Stop reading this sentence and picture a school; in your mind enter a classroom where class in underway and look around. See the teachers in the room, see the students, imagine what they are doing. If you didn’t play along with the preceding sentence, recall a movie or television program you watched in which a classroom, teaching, and learning was portrayed.
It doesn’t matter the age of the students you imagined; I predict there were certain elements that came to your mind. First, the teachers were likely lecturing or leading other activities they had selected and planned. This seems reasonable. Teachers are experts in their field (or sufficiently expert to have fooled whoever hired them); they are responsible for looking at the curriculum, deciding how best to teach it, carrying out their plans, then having the students demonstrate they actually learned what they were taught.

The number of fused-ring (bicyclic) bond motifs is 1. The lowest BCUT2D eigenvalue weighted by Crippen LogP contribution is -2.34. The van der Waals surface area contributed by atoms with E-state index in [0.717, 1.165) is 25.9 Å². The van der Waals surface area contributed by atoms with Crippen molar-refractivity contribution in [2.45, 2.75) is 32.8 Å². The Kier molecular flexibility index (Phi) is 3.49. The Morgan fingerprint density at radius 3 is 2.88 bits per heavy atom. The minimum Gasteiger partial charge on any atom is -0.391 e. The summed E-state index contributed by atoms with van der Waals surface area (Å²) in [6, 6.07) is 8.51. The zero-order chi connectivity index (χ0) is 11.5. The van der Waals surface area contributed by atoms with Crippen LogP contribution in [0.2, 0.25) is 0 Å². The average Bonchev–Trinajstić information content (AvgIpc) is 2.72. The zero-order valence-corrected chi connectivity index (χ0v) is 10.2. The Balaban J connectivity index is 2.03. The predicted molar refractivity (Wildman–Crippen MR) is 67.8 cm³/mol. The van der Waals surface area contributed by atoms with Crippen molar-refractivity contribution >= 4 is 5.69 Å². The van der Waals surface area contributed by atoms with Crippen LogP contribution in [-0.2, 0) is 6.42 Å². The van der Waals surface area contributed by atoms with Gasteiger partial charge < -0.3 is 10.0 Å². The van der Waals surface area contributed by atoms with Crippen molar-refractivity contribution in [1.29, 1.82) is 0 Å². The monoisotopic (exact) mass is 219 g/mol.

Second, there were indications of the curriculum. Perhaps students were reading textbooks, perhaps they were solving problems, but there was some content they were expected to learn. That curriculum was created by someone or some group charged with deciding what those students should learn in that particular classroom. Third, the students were probably going to be tested on what they were studying. Performance on those tests is thought to the correlated with learning; those who perform better learned better. These are the customary elements of our concept of education; teachers provide instruction, so the students learn the curriculum, and they assign grades which reflect the degrees to which the students learned the curriculum.
There is little inherently necessary about any of this. Increasingly, learning science is finding much that we assume to be true of school is not.